About six months after the incident with the walling, we decided to have the bath replaced. This work should have been done within the day, but the taps still hadn’t been fitted by the time the workmen left. There was only a small hole at the head of the bath, but before retiring to bed we closed the bathroom door just to be safe. In the morning, I prepared the cat’s food and only Gemma came running.

I checked the bathroom door and whilst it wasn’t tightly closed there didn’t appear to be room for a cat to get through. I picked up Freddie’s food and walked all over the house, calling his name and banging a fork against his plate. I checked downstairs, upstairs, in the attic and in all the cupboards, but there was no Freddie to be found. There was no miaowing either, so I was worried he might have escaped outside.

An inspection of the doors and windows showed that Freddie was still in the house, somewhere. I put some kibbles into a bowl and went around the house rattling the dry food. Eventually, having walked around the house I reluctantly went to the bathroom and opened the door.

I walked over to the hole and rattled the bowl. There was a scared miaow from under the bath and some scrabbling around as though he was trying to move, but couldn’t. I looked at the hole and wondered how a fully grown cat could fit through it. From what I remembered of the floor under the bath, there were narrow pieces of wood, perhaps six inches apart, supporting the tub itself; my guess was that Freddie was located between two of these pieces of wood and was unable to turn around and attempt to come back out again. In a way this was good news, because I could at least grab his tail if he was close enough to the hole.

I put on a pair of gardening gloves as I wasn’t sure what sharp debris might be under the bath; I didn’t think that Freddie would hurt me as he would know he was being rescued. I hoped that I could retrieve him otherwise I’d have to have the bath removed, which would be expensive. I placed my right arm into the hole and felt a bit like one of the vets from the British TV series “All Creatures Great and Small”, who had to assist with the difficult births of calves.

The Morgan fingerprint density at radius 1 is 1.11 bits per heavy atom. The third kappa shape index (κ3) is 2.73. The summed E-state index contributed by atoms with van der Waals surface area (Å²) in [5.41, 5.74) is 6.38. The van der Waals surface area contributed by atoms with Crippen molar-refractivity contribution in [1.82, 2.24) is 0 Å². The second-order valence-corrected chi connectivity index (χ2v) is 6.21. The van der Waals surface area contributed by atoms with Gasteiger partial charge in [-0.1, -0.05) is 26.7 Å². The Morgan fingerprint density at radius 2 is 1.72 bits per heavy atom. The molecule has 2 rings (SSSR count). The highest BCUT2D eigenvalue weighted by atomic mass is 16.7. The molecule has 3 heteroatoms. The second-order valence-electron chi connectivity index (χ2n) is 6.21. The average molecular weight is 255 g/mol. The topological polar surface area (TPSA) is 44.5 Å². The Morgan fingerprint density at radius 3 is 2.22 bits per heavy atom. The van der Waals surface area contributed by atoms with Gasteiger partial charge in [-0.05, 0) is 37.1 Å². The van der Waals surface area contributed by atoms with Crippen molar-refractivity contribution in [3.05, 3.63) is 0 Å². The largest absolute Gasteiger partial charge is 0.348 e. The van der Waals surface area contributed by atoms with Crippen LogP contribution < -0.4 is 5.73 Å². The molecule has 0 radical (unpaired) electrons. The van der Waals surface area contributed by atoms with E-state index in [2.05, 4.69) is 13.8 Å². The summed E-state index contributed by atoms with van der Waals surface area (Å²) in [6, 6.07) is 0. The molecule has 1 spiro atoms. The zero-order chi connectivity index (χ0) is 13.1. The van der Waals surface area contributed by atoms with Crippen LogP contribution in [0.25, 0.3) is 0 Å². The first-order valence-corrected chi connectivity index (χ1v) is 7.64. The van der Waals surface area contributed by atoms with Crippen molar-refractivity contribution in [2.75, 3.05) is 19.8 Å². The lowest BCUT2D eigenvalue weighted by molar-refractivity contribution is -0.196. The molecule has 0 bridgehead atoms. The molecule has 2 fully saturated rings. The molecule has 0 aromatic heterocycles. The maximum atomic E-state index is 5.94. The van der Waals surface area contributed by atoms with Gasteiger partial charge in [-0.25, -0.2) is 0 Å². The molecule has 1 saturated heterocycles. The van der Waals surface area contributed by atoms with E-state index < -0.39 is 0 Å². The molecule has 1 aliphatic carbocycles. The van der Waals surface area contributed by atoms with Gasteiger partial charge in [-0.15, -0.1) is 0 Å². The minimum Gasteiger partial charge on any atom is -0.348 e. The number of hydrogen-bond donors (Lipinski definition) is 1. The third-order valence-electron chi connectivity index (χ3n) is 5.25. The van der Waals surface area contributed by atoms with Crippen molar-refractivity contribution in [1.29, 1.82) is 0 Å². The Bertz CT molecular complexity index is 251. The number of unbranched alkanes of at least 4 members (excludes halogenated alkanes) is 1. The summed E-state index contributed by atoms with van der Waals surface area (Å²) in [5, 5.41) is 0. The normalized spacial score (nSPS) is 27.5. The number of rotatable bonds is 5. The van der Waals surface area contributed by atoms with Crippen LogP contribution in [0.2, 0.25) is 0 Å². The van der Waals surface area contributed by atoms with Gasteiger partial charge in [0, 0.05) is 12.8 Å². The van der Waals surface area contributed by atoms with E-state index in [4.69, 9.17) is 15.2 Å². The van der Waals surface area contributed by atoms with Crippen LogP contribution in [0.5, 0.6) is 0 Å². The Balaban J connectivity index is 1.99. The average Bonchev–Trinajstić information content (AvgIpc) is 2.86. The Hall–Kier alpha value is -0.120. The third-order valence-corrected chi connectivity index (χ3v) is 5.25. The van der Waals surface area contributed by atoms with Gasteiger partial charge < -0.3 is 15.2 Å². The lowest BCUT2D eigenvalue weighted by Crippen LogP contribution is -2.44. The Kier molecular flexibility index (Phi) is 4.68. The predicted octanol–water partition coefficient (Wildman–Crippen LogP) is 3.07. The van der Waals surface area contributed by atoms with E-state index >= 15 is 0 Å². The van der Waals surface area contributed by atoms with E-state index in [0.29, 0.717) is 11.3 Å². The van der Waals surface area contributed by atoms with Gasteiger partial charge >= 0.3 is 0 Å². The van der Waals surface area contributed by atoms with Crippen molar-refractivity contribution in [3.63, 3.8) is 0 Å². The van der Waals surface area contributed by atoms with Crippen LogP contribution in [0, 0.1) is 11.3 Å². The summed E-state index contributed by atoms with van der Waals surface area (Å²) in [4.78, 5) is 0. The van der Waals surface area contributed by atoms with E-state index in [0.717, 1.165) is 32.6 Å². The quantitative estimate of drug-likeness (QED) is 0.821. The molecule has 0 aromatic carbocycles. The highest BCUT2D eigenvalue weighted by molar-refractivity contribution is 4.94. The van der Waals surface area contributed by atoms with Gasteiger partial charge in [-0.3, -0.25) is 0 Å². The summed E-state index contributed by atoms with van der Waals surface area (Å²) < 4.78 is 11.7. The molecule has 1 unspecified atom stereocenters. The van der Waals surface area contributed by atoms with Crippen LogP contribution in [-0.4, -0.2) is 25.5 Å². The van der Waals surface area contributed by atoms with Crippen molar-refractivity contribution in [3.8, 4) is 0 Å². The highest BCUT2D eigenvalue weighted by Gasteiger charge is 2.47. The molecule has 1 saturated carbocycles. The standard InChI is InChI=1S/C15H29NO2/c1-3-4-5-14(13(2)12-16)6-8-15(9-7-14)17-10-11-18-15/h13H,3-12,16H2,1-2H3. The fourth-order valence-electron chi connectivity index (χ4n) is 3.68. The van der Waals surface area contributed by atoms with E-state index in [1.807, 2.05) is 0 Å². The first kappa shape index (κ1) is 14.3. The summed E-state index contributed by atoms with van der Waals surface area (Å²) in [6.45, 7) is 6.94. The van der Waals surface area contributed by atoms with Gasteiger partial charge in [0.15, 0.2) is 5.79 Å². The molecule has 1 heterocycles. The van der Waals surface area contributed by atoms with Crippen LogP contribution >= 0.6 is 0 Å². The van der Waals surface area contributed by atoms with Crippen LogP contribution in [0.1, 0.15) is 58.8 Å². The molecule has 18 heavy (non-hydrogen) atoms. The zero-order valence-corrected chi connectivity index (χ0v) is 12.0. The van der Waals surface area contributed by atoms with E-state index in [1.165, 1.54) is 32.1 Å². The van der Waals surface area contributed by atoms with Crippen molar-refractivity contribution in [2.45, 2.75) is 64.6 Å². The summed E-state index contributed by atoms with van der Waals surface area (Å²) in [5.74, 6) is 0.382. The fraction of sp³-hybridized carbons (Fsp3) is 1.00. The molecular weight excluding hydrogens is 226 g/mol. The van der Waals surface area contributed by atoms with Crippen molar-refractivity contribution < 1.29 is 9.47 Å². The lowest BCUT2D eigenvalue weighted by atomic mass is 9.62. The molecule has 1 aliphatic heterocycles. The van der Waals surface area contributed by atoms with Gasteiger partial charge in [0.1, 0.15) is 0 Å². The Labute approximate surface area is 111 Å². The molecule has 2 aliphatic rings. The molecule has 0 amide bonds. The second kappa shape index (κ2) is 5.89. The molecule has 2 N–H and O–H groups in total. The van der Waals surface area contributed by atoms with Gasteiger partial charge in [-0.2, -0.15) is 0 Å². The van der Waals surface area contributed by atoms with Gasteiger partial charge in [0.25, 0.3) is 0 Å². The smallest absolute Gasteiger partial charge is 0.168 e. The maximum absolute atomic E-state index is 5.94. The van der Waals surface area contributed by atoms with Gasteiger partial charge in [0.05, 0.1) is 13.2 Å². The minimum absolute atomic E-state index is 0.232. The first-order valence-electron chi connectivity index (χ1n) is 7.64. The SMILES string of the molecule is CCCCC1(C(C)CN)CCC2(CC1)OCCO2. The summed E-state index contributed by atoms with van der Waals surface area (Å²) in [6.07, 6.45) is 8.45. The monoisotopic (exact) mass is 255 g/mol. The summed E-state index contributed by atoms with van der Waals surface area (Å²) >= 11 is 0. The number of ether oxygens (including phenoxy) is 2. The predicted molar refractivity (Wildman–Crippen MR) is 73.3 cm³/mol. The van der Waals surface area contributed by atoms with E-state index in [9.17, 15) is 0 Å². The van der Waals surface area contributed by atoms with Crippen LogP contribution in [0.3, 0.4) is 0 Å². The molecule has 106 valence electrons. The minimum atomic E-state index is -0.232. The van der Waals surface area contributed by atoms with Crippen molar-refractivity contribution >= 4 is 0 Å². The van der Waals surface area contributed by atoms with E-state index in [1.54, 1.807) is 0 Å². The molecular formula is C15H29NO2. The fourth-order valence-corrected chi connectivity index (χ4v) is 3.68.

I gradually moved my hand around under the bath and then touched some fur. I wasn’t sure which part of his coat it was, but that gave me some encouragement as it showed he was in range. I tried to find more fur but succeeded only in grabbing one of his back paws, which Freddie didn’t like very much. He tried to pull away and I let him go as the last thing I wanted was to injure him. He miaowed again and sounded slightly panicky, so I renewed my efforts to find him.

After about five minutes my hand came into contact with his tail and I managed to obtain a good grip. I started to pull quite gently. Freddie miaowed and stuck his claws into something as I couldn’t move him. I pulled harder, but he refused to move. I said out loud “Freddie I am trying to help you,” and pulled again, but he wasn’t going anywhere. I then decided to use some psychology – with my other hand I picked up his bowl of kibbles and shook them gently. Freddie miaowed with hunger. I shook the bowl again and then pulled on his tail gently. He moved slightly and I continued to rattle the kibbles and pull on the tail until he was at the end of the bath where the hole was.

I put the bowl down as Freddie was going to have to be pulled out of the hole vertically by his tail and I would need my other hand to ensure his legs and torso didn’t get trapped or squashed when he was coming out of the hole.

My right hand came out of the hole gripping his tail. Freddie was now miaowing loudly. I made sure his back legs came out of the hole and then he started struggling so I pulled him away from the bath quickly. I put him on the ground and he ran to the kibbles and started to eat them voraciously.